A University of North Carolina at Charlotte professor of history was in Lafayette today to discuss "Confederate Monuments in the Jim Crow South."
The lecture Wednesday, part of the Guilbeau Lecture Series, was held on UL Lafayette’s campus and featured historian Dr. Karen L. Cox. Cox explained the meaning behind the monuments that cropped up in the South after the Civil War.
"I’d hope that anybody that attended the talk would recognize that you have to understand that Confederate monuments don’t stand by themselves. They appear and they are erected in a period of time in which you have to understand the full history around it, not just the one that that group tells you it is," Cox said.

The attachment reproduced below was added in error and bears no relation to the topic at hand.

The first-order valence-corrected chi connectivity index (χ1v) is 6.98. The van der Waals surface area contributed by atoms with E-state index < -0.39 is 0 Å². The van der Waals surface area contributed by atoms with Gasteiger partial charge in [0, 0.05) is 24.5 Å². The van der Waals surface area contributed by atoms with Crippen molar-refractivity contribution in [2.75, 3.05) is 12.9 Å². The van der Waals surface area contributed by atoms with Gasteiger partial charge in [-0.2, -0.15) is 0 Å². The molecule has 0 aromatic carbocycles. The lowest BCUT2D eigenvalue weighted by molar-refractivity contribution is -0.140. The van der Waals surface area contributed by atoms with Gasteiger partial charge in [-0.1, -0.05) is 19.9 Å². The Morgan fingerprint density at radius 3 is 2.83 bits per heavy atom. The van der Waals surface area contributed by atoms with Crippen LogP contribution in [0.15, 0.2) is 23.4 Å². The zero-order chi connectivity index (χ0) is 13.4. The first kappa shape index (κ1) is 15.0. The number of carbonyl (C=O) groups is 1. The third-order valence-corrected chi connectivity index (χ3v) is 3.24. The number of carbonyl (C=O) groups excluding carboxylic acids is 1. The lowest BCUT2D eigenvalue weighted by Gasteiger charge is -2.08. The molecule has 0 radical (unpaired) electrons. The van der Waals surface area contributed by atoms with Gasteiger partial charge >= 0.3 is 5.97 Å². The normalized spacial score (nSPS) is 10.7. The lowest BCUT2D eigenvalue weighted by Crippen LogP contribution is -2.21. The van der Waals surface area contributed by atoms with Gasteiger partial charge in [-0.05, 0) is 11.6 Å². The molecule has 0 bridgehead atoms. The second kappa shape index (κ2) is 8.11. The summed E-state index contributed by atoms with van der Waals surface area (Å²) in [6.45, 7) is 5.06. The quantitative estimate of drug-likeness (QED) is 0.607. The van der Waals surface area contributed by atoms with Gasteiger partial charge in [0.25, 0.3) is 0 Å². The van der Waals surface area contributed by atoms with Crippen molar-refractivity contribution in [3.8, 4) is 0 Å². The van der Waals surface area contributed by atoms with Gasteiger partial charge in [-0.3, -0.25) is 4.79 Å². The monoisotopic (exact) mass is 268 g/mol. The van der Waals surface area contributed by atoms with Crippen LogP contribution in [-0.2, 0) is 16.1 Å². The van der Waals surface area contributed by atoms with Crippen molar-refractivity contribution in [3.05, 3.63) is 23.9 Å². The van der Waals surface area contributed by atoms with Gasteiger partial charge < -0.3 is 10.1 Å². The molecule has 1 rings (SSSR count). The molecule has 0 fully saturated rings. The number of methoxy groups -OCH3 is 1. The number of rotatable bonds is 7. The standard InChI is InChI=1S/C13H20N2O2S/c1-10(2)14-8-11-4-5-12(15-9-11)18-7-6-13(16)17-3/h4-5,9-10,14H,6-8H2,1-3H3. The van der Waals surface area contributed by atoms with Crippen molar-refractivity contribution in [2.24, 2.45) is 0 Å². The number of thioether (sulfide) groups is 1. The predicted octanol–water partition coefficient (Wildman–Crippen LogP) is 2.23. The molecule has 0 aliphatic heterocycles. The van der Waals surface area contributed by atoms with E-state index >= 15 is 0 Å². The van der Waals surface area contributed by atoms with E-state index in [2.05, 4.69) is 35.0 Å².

Cox is an Organization of American Historians distinguished lecturer and a professor of history at the University of North Carolina at Charlotte.
Her book, "Dixie’s Daughters: The United Daughters of the Confederacy and the Preservation of Confederate Culture," won the 2004 Julia Cherry Spruill Prize from the Southern Association for Women Historians for the Best Book in Southern Women’s History.
The University of North Carolina Press published her "Goat Castle: A True Story of Murder, Race, and the Gothic South" in 2017.
Cox also has written for The New York Times, The Washington Post and Time, and has appeared on the BBC, NPR, and C-Span.